How long should the wedding vows be?

A good idea is to discuss how long you are comfortable speaking for. Although there are likely endless reasons you love your fiancé and many stories about your life together that you want to share, keep your vows reasonably short. Otherwise, they will not have the same impact. It is helpful to agree on a specific word count for wedding vows. Perhaps 175 to 250 words. Since people speak at different speeds, especially when they are nervous or excited, word count is an easy way to keep vows short and sweet rather than setting a time limit.


Will your vows be the same or different?

Discuss with your partner whether you will both declare the same vows on your wedding day, or will you each have something different to say? Having the same vows means that you can have a lot of fun writing together and you will declare the same promises on your wedding day. Writing your vows individually will add a personal and special touch, and you can include things you love, or hate (in a joking way) about your partner. This will make them more memorable and fun for your guests to hear.


Do you share?

If you are having different vows, will you share them beforehand or keep them as a surprise for the big day? Knowing what to expect could help ease some anxiety on the wedding day. Also, this can be a nice bonding experience. On the other hand, keeping your vows a secret from each other would add a special level of anticipation and excitement. You could then ask your celebrant to check in on both of your vows to ensure consistency without giving away the surprise!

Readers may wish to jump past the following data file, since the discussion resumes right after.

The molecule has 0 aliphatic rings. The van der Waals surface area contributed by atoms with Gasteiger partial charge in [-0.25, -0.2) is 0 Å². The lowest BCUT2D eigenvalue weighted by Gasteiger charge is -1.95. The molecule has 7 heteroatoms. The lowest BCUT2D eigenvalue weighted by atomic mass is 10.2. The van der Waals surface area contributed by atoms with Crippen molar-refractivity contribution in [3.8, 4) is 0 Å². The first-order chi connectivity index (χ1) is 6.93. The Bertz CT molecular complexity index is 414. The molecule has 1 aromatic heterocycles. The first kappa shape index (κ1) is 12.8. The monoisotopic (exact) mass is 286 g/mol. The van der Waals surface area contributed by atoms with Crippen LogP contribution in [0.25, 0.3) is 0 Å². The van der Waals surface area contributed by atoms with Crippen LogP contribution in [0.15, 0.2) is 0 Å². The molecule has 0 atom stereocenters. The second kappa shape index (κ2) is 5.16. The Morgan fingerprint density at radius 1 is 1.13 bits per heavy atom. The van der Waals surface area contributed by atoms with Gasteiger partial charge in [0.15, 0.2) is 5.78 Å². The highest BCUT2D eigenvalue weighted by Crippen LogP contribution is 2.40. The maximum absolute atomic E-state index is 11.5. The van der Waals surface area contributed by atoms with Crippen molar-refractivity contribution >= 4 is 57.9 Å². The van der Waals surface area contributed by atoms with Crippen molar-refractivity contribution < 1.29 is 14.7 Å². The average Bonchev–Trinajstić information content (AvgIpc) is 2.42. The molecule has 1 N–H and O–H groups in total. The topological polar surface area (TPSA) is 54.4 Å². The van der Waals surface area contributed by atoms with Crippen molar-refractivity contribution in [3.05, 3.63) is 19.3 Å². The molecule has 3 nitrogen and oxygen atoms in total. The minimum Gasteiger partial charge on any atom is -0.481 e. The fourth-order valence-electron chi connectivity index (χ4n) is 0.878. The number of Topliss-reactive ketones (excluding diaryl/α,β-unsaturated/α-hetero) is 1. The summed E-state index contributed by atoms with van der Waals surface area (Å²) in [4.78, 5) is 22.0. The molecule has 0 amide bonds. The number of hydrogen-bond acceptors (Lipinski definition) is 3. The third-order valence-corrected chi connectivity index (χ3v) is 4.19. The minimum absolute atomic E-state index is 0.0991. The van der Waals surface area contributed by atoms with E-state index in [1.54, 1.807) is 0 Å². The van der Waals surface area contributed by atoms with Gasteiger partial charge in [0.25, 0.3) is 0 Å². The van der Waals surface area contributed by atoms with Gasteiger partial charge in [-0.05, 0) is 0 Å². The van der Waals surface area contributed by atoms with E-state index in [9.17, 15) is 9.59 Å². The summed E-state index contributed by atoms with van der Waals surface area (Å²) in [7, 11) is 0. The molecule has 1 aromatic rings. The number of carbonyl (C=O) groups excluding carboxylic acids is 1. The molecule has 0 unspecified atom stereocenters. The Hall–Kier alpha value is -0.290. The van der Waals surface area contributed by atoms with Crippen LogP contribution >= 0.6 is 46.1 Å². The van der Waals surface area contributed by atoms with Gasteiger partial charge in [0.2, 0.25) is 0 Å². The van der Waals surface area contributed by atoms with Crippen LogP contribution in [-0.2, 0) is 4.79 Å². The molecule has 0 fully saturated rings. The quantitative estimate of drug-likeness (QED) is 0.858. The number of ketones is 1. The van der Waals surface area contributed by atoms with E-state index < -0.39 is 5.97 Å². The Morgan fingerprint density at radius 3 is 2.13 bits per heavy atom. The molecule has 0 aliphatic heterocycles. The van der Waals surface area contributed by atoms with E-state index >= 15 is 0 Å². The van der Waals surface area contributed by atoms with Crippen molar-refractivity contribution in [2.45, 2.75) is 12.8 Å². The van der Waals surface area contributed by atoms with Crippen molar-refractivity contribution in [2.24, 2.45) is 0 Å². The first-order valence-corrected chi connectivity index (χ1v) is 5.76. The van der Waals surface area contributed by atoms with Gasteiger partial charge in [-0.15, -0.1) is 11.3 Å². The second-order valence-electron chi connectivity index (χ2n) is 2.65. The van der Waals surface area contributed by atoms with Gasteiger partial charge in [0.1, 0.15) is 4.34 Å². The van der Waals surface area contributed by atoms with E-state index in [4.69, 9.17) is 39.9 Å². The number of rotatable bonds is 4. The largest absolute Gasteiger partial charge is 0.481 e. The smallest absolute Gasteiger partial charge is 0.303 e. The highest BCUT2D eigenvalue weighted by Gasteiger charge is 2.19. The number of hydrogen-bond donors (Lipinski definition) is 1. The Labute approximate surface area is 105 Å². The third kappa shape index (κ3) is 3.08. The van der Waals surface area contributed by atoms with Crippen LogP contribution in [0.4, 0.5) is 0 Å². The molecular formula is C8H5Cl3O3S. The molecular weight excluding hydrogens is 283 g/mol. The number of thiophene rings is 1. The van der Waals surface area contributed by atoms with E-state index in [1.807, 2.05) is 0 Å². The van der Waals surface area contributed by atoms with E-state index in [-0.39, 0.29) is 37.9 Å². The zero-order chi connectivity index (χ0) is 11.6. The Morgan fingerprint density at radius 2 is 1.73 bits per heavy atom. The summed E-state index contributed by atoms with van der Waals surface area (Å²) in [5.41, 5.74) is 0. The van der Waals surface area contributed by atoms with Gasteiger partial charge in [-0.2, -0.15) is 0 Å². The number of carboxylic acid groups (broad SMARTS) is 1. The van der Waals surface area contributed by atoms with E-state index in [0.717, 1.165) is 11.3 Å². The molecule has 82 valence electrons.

What’s the tone?

How do you want people to feel about the vows you have just spoken? Do you want them to show how serious you are? Do you want to keep it light- hearted and fun, sentimental or romantic? Once you and your fiancé decide on the tone of your wedding vows, the rest will become easier.

Everything is good. Go with your style and express yourself sincerely to your fiancé. Don’t be afraid of expressing your love to one another in front of all your loved ones. Your wedding vows are special and specific to you and your relationship. As long as your wedding vows are honest and heartfelt, you can’t really go wrong and your partner should love them regardless!


Practice makes perfect

Finally, after the scribbling, the editing, the re-editing and you are happy with the results, make sure you practice and are comfortable at expressing your vows out loud. When practicing, time yourself and make any changes you feel necessary. Repeat this process until you are 100% happy and then practice some more. Think about how your vows flow and whether they make sense. Try to speak clearly, and not rush.

I hope this will help with the writing of your special vows. If not, as your celebrant I could work with you to create the unique vows to suit your personalities and which you will be comfortable speaking on the day.

Good luck!